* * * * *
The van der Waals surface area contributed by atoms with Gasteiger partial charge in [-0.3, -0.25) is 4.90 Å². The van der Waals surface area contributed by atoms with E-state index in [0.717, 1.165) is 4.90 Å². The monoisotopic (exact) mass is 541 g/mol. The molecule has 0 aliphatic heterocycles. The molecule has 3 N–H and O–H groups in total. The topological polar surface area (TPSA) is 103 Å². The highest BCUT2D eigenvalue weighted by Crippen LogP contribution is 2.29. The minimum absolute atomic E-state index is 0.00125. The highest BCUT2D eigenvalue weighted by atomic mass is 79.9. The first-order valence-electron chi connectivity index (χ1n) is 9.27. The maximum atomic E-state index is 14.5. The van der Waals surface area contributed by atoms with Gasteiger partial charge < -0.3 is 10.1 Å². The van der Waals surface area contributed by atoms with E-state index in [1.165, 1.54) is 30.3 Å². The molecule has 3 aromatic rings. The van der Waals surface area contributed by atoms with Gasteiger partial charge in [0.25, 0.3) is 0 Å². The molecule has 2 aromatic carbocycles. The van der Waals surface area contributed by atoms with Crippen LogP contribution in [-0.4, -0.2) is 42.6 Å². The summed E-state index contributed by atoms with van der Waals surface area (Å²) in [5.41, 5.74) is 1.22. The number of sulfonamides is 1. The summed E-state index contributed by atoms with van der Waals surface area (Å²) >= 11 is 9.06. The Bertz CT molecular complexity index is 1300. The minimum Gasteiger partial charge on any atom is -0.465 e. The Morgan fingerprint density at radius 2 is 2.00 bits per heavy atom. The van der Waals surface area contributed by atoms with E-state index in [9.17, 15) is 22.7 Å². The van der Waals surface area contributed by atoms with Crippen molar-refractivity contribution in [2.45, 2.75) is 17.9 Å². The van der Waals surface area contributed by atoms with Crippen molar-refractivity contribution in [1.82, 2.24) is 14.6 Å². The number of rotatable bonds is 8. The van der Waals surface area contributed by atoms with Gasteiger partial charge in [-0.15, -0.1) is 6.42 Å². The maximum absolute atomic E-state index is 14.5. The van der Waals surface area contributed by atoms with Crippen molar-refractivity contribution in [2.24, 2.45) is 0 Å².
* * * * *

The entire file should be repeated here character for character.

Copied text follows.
The van der Waals surface area contributed by atoms with Gasteiger partial charge in [-0.3, -0.25) is 4.90 Å². The van der Waals surface area contributed by atoms with E-state index in [0.717, 1.165) is 4.90 Å². The monoisotopic (exact) mass is 541 g/mol. The molecule has 0 aliphatic heterocycles. The molecule has 3 N–H and O–H groups in total. The topological polar surface area (TPSA) is 103 Å². The highest BCUT2D eigenvalue weighted by Crippen LogP contribution is 2.29. The minimum absolute atomic E-state index is 0.00125. The highest BCUT2D eigenvalue weighted by atomic mass is 79.9. The first-order valence-electron chi connectivity index (χ1n) is 9.27. The maximum atomic E-state index is 14.5. The van der Waals surface area contributed by atoms with Gasteiger partial charge < -0.3 is 10.1 Å². The van der Waals surface area contributed by atoms with E-state index in [1.165, 1.54) is 30.3 Å². The molecule has 3 aromatic rings. The van der Waals surface area contributed by atoms with Gasteiger partial charge in [0.25, 0.3) is 0 Å². The molecule has 2 aromatic carbocycles. The van der Waals surface area contributed by atoms with Crippen LogP contribution in [-0.4, -0.2) is 42.6 Å². The summed E-state index contributed by atoms with van der Waals surface area (Å²) in [5.41, 5.74) is 1.22. The number of sulfonamides is 1. The summed E-state index contributed by atoms with van der Waals surface area (Å²) >= 11 is 9.06. The Bertz CT molecular complexity index is 1300. The minimum Gasteiger partial charge on any atom is -0.465 e. The Morgan fingerprint density at radius 2 is 2.00 bits per heavy atom. The van der Waals surface area contributed by atoms with E-state index in [9.17, 15) is 22.7 Å². The van der Waals surface area contributed by atoms with Crippen molar-refractivity contribution in [2.45, 2.75) is 17.9 Å². The van der Waals surface area contributed by atoms with Crippen molar-refractivity contribution in [1.82, 2.24) is 14.6 Å². The number of rotatable bonds is 8. The van der Waals surface area contributed by atoms with Gasteiger partial charge in [-0.15, -0.1) is 6.42 Å². The maximum absolute atomic E-state index is 14.5. The van der Waals surface area contributed by atoms with Crippen molar-refractivity contribution in [2.24, 2.45) is 0 Å².